Luftwaffe daggers are some of the most common daggers on the collector market. This is because when adopted in 1934, all officers, NCOs and officer candidates were approved to wear them. They were also available for private purchase, which surely means many officers had multiples.
The first pattern can be found in three main construction styles. The earlier version in solid nickel which was phased out in 1937. The early version is generally the most sought after. The next version of the first pattern was produced in pot metal and silver coated/plated. These are pretty common and generally in poor condition due to base metal oxidizing. The final version was the aluminum type. Even though the second pattern came out in 1937, the later styles of the first pattern were still being made and supplied to flying personnel and officer candidates awaiting their initial commissions. This can be further verified by the existence of Factory Miniature sales kits and catalogues containing both first and second pattern daggers.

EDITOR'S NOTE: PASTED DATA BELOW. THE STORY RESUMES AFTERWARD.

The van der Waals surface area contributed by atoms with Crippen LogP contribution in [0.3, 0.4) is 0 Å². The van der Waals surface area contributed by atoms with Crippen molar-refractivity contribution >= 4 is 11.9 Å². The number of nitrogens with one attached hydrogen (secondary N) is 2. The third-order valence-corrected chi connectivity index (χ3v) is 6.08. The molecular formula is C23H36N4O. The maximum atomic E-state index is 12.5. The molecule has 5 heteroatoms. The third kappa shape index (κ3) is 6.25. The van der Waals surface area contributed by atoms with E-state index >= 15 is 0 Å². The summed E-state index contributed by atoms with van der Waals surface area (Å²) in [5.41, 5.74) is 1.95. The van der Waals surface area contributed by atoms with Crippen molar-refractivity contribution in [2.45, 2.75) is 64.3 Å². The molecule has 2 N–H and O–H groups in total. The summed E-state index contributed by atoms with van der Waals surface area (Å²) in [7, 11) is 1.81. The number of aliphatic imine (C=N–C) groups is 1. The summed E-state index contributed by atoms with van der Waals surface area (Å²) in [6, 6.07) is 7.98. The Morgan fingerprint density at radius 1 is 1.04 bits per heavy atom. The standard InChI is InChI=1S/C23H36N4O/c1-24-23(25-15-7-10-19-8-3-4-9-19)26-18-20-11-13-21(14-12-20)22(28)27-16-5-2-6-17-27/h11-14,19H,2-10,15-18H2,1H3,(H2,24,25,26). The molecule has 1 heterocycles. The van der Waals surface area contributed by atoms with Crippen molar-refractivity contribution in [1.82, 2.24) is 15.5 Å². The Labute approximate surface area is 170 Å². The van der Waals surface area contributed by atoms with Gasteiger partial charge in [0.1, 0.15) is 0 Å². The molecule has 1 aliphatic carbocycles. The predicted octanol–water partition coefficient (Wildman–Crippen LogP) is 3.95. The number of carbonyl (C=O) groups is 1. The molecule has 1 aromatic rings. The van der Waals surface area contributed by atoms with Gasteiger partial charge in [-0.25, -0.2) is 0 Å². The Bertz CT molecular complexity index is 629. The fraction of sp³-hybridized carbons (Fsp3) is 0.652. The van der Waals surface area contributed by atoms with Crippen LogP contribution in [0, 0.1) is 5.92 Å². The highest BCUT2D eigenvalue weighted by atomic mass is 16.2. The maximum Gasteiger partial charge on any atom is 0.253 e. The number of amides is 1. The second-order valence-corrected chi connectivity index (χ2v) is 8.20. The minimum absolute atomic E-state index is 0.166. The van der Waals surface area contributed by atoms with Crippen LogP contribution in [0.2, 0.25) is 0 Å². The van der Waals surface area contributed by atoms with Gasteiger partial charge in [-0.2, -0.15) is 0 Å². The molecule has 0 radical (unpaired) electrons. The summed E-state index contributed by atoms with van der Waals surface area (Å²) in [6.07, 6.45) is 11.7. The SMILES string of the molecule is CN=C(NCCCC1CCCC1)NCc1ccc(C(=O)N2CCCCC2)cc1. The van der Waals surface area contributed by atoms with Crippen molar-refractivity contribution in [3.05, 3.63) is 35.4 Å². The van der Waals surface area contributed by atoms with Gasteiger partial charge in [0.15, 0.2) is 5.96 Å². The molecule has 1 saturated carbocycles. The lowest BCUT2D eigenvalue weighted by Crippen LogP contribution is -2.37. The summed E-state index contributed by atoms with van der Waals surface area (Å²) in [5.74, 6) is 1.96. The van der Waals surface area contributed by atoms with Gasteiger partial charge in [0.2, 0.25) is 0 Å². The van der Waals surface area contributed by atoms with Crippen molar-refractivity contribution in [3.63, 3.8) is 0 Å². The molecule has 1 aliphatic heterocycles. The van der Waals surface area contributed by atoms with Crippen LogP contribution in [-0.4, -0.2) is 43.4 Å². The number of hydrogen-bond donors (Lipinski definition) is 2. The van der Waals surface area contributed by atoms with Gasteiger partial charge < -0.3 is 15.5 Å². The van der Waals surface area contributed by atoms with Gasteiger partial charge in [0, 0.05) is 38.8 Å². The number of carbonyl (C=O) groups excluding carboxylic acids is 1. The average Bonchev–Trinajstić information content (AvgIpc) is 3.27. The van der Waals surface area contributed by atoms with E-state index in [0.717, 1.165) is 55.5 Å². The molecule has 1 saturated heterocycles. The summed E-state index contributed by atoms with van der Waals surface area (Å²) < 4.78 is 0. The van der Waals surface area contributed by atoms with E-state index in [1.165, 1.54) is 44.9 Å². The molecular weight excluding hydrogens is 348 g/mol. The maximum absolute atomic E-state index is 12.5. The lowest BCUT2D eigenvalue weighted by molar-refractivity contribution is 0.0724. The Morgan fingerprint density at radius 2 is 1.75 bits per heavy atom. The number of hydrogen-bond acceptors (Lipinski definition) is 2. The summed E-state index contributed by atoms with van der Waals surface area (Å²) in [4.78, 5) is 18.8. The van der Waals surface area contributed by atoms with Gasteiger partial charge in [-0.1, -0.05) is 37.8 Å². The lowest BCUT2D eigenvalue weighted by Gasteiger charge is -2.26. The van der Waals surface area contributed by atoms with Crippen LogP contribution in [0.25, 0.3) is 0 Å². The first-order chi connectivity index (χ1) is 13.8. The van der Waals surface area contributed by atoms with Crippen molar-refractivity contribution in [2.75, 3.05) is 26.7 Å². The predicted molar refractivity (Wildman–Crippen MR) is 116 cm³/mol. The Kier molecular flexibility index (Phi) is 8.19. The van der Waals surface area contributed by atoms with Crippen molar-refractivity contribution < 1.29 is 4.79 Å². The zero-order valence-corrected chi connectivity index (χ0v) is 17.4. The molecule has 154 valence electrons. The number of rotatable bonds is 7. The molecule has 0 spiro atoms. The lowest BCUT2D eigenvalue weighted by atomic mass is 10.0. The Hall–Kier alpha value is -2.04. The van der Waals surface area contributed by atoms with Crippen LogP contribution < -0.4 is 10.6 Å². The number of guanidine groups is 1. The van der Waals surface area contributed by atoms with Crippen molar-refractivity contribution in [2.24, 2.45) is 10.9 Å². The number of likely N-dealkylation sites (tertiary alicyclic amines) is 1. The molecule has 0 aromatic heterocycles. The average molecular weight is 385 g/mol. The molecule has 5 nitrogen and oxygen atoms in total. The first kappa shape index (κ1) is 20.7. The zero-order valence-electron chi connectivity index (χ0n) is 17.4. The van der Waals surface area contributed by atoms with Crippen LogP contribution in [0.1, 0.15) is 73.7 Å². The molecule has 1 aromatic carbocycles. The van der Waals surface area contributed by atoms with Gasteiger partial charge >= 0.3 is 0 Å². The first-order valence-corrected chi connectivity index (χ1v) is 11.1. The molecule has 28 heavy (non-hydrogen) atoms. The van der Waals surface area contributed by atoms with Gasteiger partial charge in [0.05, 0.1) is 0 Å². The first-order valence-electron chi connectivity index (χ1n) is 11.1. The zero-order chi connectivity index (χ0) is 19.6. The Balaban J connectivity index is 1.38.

When the second model was available in 1937, it came with a solid celluloid grip and was designed to have a similar overall style as the Heer daggers. Later on, the late period versions suffered from material shortages and the solid celluloid grip was replaced with a cheaper molded plastic (some still say it's celluloid) that was now wood and plaster or just plaster filled. These later style ones always have white grips as the cheaper material did not take on the striking oxidation characteristics of the earlier versions. All second models will have aluminum pommels and cross guards. Scabbards are steel and usually have aluminum bands.
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